When I look at my garden I see that my late mom and I share what we plant and planted. No currants here but there are raspberries (although mine are wild black and hers were the ever bearing red ones), peas, beans (still just plants), carrots, onions, and rhubarb. I even have a few strawberries forming on a few of the plants my next door neighbour Phil gave me when he was removing them from their garden. I’m hoping the birds, squirrels, racoons, and insects leave me the strawberries. So I watch the strawberries a lot, too. And then there are the rosebushes, which grow prolifically, mainly in the front yard, but one white rose bush grows tall in the backyard.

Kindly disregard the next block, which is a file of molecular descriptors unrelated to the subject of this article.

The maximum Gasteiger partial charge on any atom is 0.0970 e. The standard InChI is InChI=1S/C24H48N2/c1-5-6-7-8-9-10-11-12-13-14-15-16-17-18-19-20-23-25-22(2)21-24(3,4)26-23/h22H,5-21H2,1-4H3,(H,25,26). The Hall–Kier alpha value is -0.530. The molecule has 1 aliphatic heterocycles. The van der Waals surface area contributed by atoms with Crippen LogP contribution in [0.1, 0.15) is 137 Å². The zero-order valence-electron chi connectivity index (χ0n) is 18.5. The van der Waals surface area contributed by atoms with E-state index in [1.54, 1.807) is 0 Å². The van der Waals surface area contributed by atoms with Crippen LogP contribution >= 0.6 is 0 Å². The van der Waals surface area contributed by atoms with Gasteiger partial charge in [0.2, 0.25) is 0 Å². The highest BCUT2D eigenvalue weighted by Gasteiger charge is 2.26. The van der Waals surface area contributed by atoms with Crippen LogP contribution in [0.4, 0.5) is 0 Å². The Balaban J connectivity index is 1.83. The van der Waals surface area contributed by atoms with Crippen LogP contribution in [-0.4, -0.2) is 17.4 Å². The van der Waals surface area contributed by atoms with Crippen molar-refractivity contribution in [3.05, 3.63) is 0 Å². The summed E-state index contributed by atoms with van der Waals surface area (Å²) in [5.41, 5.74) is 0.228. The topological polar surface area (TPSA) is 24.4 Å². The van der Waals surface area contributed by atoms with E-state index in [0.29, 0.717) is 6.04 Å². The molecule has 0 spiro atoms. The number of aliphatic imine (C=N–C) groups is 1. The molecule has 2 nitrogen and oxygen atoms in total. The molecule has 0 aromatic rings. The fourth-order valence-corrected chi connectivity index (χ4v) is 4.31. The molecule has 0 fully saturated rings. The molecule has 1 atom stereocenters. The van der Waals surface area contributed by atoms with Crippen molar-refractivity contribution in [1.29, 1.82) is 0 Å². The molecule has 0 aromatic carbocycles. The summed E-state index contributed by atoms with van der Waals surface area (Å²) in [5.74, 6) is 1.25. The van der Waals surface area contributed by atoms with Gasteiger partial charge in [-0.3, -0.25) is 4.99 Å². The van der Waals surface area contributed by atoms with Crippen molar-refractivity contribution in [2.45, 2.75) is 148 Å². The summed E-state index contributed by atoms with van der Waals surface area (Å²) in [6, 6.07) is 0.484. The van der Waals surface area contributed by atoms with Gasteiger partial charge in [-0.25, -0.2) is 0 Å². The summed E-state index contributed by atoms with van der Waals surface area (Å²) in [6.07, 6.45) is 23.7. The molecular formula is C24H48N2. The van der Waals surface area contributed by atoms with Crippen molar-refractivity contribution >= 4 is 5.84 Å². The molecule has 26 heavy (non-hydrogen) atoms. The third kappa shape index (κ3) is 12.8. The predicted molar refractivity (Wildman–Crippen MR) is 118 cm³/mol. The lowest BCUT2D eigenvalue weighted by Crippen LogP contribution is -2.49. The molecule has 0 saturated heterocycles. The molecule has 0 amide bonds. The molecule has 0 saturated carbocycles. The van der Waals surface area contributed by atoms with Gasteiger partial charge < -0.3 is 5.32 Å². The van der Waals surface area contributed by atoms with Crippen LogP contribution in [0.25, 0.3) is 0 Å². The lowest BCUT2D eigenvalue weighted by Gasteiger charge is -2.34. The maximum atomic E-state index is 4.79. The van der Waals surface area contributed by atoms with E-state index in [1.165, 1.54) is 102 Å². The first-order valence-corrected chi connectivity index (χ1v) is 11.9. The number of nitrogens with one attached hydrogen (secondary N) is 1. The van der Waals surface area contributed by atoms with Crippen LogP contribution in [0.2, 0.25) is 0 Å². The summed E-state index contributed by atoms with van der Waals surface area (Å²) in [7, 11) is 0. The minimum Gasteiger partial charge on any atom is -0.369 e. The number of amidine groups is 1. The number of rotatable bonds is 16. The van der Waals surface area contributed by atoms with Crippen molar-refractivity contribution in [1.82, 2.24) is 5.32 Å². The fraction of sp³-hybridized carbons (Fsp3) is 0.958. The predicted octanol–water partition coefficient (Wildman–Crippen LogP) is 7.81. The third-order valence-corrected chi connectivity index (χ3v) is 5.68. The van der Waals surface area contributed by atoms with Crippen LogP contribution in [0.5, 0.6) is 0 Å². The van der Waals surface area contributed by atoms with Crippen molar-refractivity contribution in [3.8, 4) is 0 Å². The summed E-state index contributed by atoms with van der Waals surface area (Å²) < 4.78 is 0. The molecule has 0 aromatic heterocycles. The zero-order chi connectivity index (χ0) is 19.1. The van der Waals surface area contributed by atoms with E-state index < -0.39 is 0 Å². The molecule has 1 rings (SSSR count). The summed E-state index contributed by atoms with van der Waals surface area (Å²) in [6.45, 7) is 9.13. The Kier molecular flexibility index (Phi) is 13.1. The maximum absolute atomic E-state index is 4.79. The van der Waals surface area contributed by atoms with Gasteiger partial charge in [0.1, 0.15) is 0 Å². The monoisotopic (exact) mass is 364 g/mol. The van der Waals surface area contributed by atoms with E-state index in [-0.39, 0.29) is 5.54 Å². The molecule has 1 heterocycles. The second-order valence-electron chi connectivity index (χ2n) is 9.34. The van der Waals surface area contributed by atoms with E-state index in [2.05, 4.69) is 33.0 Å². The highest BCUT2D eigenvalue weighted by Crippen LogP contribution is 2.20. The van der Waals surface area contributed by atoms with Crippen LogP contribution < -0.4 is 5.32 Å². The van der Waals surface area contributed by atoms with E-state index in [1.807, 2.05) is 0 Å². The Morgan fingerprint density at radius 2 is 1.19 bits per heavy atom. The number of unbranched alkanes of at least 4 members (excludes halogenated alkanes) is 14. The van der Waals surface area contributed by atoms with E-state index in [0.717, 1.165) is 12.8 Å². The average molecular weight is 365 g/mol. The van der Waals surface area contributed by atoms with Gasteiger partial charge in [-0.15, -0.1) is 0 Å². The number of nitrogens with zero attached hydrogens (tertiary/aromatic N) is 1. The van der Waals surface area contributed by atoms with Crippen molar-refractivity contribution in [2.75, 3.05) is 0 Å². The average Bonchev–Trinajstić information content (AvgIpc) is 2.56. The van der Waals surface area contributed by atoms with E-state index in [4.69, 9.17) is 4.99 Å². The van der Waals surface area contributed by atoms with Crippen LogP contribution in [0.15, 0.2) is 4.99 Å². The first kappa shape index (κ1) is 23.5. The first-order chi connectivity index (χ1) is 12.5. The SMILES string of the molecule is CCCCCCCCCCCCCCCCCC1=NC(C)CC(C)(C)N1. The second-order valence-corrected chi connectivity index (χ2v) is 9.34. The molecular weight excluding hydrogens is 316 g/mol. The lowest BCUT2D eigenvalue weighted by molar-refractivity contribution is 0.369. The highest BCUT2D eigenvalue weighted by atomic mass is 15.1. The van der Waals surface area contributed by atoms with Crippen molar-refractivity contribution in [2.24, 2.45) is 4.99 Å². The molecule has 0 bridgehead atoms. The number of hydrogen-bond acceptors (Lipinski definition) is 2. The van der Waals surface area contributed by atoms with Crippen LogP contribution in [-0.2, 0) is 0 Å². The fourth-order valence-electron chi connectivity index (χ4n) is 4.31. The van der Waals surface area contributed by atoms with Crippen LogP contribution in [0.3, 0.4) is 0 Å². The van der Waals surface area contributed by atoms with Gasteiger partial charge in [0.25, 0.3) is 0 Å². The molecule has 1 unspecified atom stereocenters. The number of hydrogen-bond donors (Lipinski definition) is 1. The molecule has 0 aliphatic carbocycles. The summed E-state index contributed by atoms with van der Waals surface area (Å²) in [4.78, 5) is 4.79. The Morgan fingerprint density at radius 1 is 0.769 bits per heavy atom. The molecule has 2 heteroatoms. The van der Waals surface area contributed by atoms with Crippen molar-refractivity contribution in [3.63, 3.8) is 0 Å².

You gotta believe that heredity has something to do with this.

Take a look for yourself. Today I am posting my Gardening Page live on this blog. I will add/change photos and text from time to time. Just click on “Only Child’s Garden” at the top left of this blog.

Enjoy.

Cheers.

 

Sharon A. Crawford

Only Child Writes

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Filed under Gardening, Hereditary, Only child, Rhubarb, Weeding